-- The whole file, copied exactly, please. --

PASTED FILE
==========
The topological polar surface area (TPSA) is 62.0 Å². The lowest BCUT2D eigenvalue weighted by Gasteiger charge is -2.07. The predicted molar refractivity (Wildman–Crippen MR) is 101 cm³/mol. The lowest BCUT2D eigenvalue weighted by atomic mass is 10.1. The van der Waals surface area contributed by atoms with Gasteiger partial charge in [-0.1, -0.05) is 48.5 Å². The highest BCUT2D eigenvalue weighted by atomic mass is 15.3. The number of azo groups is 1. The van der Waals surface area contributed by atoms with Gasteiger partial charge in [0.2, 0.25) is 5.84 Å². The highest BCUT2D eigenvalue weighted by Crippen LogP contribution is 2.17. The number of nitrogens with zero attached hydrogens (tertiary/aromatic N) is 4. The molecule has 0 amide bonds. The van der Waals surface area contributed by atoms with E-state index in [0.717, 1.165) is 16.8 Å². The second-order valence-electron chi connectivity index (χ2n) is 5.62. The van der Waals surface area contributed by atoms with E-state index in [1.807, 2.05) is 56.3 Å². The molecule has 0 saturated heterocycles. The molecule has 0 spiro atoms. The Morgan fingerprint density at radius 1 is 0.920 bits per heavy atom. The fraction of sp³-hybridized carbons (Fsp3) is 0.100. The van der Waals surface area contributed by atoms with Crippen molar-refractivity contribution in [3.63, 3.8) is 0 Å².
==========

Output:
The topological polar surface area (TPSA) is 62.0 Å². The lowest BCUT2D eigenvalue weighted by Gasteiger charge is -2.07. The predicted molar refractivity (Wildman–Crippen MR) is 101 cm³/mol. The lowest BCUT2D eigenvalue weighted by atomic mass is 10.1. The van der Waals surface area contributed by atoms with Gasteiger partial charge in [-0.1, -0.05) is 48.5 Å². The highest BCUT2D eigenvalue weighted by atomic mass is 15.3. The number of azo groups is 1. The van der Waals surface area contributed by atoms with Gasteiger partial charge in [0.2, 0.25) is 5.84 Å². The highest BCUT2D eigenvalue weighted by Crippen LogP contribution is 2.17. The number of nitrogens with zero attached hydrogens (tertiary/aromatic N) is 4. The molecule has 0 amide bonds. The van der Waals surface area contributed by atoms with E-state index in [0.717, 1.165) is 16.8 Å². The second-order valence-electron chi connectivity index (χ2n) is 5.62. The van der Waals surface area contributed by atoms with E-state index in [1.807, 2.05) is 56.3 Å². The molecule has 0 saturated heterocycles. The molecule has 0 spiro atoms. The Morgan fingerprint density at radius 1 is 0.920 bits per heavy atom. The fraction of sp³-hybridized carbons (Fsp3) is 0.100. The van der Waals surface area contributed by atoms with Crippen molar-refractivity contribution in [3.63, 3.8) is 0 Å².